Acute anal fissures often heal without treatment or with simple
dietary methods.
 Chronic anal fissure - A chronic anal fissure is one that has been
present for months or years. For some people it will cause
symptoms with every bowel movement. Other people may have
periods of time without complaints and then experience periods
with pain and or bleeding. The fissure is usually associated with a small lump inside the anal canal
and above the fissure called a hypertrophic anal papilla and another small lump right below the
fissure at the anal opening called a sentinel skin tag. Chronic anal fissures rarely heal without
treatment.
How is a fissure treated?
The first step in treating an anal fissure is making the correct diagnosis. Fissures from infection, Crohn’s
disease, or cancer need treatment specific to those conditions.
There are 2 main things to address when treating a fissure caused by diarrhea or constipation.
 Improve bowel habits - The cause of a fissure is usually poor bowel habits, either constipation or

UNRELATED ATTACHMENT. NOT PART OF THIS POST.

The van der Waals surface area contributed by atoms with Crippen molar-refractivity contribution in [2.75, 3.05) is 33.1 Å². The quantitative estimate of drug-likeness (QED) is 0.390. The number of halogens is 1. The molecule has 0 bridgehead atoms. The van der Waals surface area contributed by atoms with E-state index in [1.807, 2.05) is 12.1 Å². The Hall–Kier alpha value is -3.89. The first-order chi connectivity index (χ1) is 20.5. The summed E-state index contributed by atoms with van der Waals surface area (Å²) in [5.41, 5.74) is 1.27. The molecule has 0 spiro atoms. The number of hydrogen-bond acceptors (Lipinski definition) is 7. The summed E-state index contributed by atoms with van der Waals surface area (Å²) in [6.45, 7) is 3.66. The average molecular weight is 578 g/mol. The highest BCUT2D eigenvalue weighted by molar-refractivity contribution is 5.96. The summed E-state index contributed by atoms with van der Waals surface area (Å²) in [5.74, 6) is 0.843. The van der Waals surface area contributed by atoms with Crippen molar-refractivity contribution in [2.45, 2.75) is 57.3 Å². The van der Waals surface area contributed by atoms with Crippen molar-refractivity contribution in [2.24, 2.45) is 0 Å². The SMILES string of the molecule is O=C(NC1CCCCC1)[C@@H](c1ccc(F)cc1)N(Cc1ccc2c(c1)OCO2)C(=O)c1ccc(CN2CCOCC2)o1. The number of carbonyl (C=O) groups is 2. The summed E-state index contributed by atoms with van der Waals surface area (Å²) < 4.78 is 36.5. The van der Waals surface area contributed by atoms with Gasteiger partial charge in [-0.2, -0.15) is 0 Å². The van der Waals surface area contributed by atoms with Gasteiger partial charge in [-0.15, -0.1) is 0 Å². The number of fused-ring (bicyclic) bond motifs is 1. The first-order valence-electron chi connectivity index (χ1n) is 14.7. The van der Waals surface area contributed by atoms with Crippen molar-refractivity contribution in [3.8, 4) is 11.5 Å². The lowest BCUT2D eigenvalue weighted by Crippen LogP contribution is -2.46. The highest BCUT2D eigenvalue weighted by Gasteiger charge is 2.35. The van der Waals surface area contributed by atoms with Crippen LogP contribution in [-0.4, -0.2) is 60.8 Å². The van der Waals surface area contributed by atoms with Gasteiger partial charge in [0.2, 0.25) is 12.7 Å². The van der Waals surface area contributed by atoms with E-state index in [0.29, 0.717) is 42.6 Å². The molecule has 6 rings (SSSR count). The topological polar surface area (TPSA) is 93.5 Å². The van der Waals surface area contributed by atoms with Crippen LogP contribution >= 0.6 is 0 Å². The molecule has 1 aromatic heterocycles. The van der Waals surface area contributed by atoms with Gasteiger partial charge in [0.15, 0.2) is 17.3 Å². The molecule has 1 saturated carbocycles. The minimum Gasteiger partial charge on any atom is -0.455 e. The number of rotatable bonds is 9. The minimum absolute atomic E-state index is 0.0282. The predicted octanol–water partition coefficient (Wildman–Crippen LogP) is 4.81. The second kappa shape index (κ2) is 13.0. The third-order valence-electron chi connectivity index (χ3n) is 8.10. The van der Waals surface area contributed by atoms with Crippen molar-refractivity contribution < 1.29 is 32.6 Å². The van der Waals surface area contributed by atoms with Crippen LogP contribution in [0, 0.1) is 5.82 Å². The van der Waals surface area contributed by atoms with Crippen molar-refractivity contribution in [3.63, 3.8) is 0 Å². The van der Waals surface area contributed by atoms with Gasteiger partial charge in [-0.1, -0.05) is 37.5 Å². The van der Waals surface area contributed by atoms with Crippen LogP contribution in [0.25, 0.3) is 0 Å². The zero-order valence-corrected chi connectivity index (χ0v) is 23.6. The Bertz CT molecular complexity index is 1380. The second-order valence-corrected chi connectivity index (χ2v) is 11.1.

diarrhea. It is very important that this be improved to allow the fissure to heal. Bowel movements
should be soft, formed stool that passes easily with minimal straining. Fiber supplements such as
Metamucil, Benefiber, Konsyl or Citrucel are an excellent first step. The fiber is not digested; it passes
through the gastrointestinal tract and absorbs water. This can help add bulk and consistency to loose
stool, or help hold moisture in harder stool. It acts as a “regulating agent” to help create normal soft,
formed stools. Increasing fluid intake to at least eight 8 ounce glasses each day makes the fiber more
effective. It is also helpful to have the bowel movement when the urge is present and not hold it in.